Only dead fish go with the flow
19 August 2017 15:10 (South Africa)
South Africa

Poaching: SA heads for 1,000 rhino killings for the fifth year in a row

  • Tony Carnie
    Tony Carnie

    Tony Carnie is a freelance environment writer from Durban. He grew up in Kenya and Zimbabwe before plonking his roots down on the KwaZulu-Natal coast. After nearly three decades at The Mercury and Independent Media, writing about toxic air, polluted rivers or wilderness conservation, he packed up a trailer-load of archived paper and set up a new office at home. Mentors include Peter Montague, founder of Rachel’s Environment and Health News.

  • South Africa
Photo: Frikkie Rossouw, of the SANParks’ Environmental Crime Investigations Unit, prepares the carcass of a rhino killed for its horn for postmortem, Kruger National Park, South Africa, 04 February 2015. EPA/SALYM FAYAD

For the fifth year in a row, South Africa is set to record a grisly killing rate of more than 1,000 rhinos poached each year (nearly three rhinos each day).The latest statistics – the first official information released by government in six months – show that at least 529 rhinos have been killed by horn poachers nationwide between January and the end of June. Should this killing rate continue unchecked, the final death toll for the year is expected to reach over 1,050 rhinos – almost identical to last year. By TONY CARNIE.

At a media briefing in Cape Town on Monday, Environment Minister Edna Molewa said that compared to last year the number of rhino poached in the flagship Kruger National Park had decreased by 34% (243 animals in the first half of this year, compared to 534 in the same period last year).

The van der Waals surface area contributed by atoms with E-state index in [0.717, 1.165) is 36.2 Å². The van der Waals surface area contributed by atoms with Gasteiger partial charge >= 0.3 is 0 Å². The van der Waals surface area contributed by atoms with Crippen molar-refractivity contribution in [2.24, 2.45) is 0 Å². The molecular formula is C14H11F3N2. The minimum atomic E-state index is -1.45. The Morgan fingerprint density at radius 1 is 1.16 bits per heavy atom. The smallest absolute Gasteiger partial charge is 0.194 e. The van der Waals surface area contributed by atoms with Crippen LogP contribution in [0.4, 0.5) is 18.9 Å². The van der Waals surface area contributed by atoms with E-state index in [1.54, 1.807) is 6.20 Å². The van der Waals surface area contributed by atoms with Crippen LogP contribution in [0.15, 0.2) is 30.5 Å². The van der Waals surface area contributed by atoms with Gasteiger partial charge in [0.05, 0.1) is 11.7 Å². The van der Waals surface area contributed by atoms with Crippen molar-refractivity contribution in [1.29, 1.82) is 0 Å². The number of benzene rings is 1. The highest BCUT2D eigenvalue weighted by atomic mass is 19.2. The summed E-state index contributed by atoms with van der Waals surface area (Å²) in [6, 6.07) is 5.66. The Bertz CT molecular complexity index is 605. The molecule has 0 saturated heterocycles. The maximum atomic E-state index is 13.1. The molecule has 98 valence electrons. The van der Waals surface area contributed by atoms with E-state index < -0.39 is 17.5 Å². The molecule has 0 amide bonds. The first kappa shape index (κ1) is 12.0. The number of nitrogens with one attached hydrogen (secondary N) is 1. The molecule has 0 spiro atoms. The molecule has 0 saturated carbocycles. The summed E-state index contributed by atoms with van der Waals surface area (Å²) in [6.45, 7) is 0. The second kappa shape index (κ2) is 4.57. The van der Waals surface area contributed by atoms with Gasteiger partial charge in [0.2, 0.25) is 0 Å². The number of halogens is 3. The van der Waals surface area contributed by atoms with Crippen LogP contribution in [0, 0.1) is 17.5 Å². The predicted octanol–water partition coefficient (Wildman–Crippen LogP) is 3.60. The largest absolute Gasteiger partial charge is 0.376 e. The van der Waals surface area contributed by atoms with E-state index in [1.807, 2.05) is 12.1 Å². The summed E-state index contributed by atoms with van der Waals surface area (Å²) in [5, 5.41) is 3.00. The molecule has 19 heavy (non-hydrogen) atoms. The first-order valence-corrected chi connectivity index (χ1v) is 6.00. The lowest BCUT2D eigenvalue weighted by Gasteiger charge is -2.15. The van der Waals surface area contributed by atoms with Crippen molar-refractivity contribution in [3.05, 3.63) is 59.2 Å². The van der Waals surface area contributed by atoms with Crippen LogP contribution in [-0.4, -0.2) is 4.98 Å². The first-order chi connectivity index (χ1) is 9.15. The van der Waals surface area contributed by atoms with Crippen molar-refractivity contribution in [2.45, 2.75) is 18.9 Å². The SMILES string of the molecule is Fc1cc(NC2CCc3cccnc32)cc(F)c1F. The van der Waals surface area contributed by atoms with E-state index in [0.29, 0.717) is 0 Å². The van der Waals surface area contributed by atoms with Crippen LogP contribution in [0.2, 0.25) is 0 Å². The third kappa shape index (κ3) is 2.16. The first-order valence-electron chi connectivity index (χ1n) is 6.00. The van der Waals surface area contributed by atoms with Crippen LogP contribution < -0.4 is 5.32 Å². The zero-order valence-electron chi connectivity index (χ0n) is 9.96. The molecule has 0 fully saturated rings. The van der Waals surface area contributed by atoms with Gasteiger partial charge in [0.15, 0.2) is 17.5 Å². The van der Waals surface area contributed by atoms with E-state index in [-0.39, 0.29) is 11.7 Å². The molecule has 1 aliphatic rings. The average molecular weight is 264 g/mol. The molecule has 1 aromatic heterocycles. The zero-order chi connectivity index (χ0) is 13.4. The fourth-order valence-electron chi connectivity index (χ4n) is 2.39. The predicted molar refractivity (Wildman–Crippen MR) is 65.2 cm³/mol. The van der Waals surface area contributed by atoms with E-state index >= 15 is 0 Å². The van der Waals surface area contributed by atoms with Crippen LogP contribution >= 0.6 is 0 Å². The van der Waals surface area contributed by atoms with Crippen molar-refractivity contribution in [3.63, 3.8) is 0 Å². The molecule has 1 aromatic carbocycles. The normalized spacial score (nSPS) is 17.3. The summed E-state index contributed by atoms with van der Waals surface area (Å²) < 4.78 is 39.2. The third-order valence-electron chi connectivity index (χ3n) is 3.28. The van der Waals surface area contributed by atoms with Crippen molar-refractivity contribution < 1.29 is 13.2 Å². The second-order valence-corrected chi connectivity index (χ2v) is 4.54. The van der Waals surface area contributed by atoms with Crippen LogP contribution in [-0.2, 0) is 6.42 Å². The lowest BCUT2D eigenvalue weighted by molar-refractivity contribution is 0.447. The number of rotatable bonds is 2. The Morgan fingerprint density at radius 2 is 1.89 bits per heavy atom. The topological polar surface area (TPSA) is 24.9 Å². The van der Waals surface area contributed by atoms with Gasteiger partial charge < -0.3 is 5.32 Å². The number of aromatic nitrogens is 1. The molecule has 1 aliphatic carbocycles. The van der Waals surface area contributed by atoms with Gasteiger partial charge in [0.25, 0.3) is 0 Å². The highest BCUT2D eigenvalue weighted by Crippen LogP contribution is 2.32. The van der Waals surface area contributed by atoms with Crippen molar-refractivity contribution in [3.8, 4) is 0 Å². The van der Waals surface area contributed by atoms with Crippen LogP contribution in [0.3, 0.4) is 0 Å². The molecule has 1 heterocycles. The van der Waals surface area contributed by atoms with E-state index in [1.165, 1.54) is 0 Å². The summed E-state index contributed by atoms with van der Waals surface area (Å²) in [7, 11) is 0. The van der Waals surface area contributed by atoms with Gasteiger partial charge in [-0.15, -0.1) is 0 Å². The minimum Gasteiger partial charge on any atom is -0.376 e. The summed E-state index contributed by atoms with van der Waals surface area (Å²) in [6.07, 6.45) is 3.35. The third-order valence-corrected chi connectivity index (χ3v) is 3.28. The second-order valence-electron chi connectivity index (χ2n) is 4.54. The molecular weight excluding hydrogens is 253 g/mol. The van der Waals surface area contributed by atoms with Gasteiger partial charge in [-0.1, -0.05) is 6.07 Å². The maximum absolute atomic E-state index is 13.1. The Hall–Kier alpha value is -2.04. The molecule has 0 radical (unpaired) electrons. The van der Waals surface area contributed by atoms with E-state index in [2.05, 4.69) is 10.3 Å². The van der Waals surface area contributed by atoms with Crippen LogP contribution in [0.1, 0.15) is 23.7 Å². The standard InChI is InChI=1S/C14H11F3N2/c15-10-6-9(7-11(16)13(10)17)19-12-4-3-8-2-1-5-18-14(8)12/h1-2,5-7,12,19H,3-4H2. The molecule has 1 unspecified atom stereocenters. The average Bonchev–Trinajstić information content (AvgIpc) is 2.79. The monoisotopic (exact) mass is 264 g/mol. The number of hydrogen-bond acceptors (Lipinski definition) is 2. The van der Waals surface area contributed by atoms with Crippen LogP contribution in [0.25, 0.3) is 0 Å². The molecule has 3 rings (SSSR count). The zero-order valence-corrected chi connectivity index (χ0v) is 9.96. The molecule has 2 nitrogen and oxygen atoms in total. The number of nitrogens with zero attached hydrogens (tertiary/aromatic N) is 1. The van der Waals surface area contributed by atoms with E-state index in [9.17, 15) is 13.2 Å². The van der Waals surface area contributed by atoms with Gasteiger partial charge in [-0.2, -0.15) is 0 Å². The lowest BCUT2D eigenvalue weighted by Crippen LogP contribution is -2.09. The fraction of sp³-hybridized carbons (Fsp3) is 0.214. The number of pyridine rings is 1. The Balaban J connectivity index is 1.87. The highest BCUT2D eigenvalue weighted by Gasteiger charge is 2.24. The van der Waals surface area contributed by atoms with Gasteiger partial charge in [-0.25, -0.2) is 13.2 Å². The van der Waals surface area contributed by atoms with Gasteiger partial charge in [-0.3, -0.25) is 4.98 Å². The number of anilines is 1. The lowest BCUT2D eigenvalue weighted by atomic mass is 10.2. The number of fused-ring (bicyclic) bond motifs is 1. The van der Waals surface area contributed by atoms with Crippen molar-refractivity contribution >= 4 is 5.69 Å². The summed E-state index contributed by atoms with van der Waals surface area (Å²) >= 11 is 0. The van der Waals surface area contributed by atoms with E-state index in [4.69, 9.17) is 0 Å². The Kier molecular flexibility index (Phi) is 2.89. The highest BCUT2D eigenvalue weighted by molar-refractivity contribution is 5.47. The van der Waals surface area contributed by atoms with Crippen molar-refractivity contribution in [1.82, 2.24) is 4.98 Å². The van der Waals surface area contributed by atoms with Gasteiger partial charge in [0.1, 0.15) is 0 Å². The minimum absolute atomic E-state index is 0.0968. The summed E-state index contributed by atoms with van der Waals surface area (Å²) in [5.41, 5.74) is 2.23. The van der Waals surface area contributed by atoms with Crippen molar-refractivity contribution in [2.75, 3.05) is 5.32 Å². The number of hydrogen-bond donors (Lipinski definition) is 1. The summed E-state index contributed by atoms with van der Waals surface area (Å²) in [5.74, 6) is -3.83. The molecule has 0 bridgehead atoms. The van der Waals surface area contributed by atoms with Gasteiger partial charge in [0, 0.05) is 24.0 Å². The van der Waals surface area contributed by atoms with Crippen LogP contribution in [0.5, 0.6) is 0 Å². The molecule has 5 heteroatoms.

But at a national level, the overall statistics show a very slight (2.5%) decrease compared to the first six months of last year – mainly due to a geographic displacement of poaching to other provinces, especially KwaZulu-Natal where about 140 rhinos have been killed so far this year.

As we have always stated, these declining numbers do not mean we can proclaim victory. Nevertheless, the downward trend is being established, which is cause for cautious optimism,” she said.

Worryingly, Molewa also confirmed that 30 elephants have been poached in Kruger in the first six months of this year, compared to 46 for the whole of last year – pointing to a steady escalation in ivory poaching over the past four years following more than a decade of very low elephant poaching rates in South Africa.

It is clear that more resources are required to address this challenge that we are experiencing in terms of both rhino and elephant poaching.”

Molewa also confirmed that KwaZulu-Natal was now implementing a new “intensive protection zone” strategy in the Hluhluwe-Imfolozi Park and other provincial rhino reserves.

While she did not provide specific details on the new strategy for KZN, intensive protection zone strategies in Kenya, Zimbabwe and Kruger have focused on “fortress protection” measures where animals are guarded more intensively in a central zone compared to the periphery of parks.

Internationally renowned rhino expert Dr Richard Emslie said that the latest poaching statistics were disappointing and indicative of continued strong demand for black-market rhino horns. However, the fact that poaching rates were no longer climbing rapidly was an indication that South Africa was “holding the fort” against determined criminal networks.